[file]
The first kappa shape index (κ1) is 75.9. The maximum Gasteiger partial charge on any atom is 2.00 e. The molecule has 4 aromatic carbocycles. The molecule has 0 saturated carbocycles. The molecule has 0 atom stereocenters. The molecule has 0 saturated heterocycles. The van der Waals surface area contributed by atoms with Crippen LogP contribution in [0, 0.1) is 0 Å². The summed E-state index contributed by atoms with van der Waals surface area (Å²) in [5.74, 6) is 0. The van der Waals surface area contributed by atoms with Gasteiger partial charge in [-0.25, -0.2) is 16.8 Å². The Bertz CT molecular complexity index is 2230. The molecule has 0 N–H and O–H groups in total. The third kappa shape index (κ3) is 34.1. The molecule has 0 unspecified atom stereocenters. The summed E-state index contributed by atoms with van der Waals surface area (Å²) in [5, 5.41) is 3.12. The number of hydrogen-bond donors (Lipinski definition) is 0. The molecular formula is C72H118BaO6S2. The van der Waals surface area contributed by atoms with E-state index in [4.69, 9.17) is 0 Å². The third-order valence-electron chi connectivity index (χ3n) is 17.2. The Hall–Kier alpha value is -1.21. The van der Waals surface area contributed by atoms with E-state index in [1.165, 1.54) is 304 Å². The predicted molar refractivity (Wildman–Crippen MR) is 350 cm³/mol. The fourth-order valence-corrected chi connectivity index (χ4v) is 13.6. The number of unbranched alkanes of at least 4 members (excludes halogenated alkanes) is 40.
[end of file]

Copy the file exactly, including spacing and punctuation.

The first kappa shape index (κ1) is 75.9. The maximum Gasteiger partial charge on any atom is 2.00 e. The molecule has 4 aromatic carbocycles. The molecule has 0 saturated carbocycles. The molecule has 0 atom stereocenters. The molecule has 0 saturated heterocycles. The van der Waals surface area contributed by atoms with Crippen LogP contribution in [0, 0.1) is 0 Å². The summed E-state index contributed by atoms with van der Waals surface area (Å²) in [5.74, 6) is 0. The van der Waals surface area contributed by atoms with Gasteiger partial charge in [-0.25, -0.2) is 16.8 Å². The Bertz CT molecular complexity index is 2230. The molecule has 0 N–H and O–H groups in total. The third kappa shape index (κ3) is 34.1. The molecule has 0 unspecified atom stereocenters. The summed E-state index contributed by atoms with van der Waals surface area (Å²) in [5, 5.41) is 3.12. The number of hydrogen-bond donors (Lipinski definition) is 0. The molecular formula is C72H118BaO6S2. The van der Waals surface area contributed by atoms with E-state index in [4.69, 9.17) is 0 Å². The third-order valence-electron chi connectivity index (χ3n) is 17.2. The Hall–Kier alpha value is -1.21. The van der Waals surface area contributed by atoms with E-state index in [1.165, 1.54) is 304 Å². The predicted molar refractivity (Wildman–Crippen MR) is 350 cm³/mol. The fourth-order valence-corrected chi connectivity index (χ4v) is 13.6. The number of unbranched alkanes of at least 4 members (excludes halogenated alkanes) is 40.